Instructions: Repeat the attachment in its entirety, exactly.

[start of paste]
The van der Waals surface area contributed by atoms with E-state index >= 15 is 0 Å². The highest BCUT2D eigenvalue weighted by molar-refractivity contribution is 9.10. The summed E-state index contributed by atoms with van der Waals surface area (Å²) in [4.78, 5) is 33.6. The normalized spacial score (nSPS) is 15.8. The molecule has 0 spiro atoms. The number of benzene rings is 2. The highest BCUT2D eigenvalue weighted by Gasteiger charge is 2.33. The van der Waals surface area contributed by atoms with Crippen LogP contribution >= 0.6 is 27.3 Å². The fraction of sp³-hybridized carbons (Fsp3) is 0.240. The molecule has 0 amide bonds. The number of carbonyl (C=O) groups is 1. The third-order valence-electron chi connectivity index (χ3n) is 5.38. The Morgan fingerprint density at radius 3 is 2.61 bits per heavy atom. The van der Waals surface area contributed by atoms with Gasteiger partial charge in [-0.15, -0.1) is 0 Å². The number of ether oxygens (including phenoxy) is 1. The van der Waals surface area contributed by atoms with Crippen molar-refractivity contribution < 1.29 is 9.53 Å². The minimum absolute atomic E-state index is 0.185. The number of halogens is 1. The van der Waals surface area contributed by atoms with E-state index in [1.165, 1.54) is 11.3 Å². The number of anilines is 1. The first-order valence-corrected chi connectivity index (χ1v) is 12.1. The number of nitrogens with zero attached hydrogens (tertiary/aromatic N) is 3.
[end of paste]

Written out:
The van der Waals surface area contributed by atoms with E-state index >= 15 is 0 Å². The highest BCUT2D eigenvalue weighted by molar-refractivity contribution is 9.10. The summed E-state index contributed by atoms with van der Waals surface area (Å²) in [4.78, 5) is 33.6. The normalized spacial score (nSPS) is 15.8. The molecule has 0 spiro atoms. The number of benzene rings is 2. The highest BCUT2D eigenvalue weighted by Gasteiger charge is 2.33. The van der Waals surface area contributed by atoms with Crippen LogP contribution >= 0.6 is 27.3 Å². The fraction of sp³-hybridized carbons (Fsp3) is 0.240. The molecule has 0 amide bonds. The number of carbonyl (C=O) groups is 1. The third-order valence-electron chi connectivity index (χ3n) is 5.38. The Morgan fingerprint density at radius 3 is 2.61 bits per heavy atom. The van der Waals surface area contributed by atoms with Gasteiger partial charge in [-0.15, -0.1) is 0 Å². The number of ether oxygens (including phenoxy) is 1. The van der Waals surface area contributed by atoms with Crippen molar-refractivity contribution < 1.29 is 9.53 Å². The minimum absolute atomic E-state index is 0.185. The number of halogens is 1. The van der Waals surface area contributed by atoms with E-state index in [1.165, 1.54) is 11.3 Å². The number of anilines is 1. The first-order valence-corrected chi connectivity index (χ1v) is 12.1. The number of nitrogens with zero attached hydrogens (tertiary/aromatic N) is 3.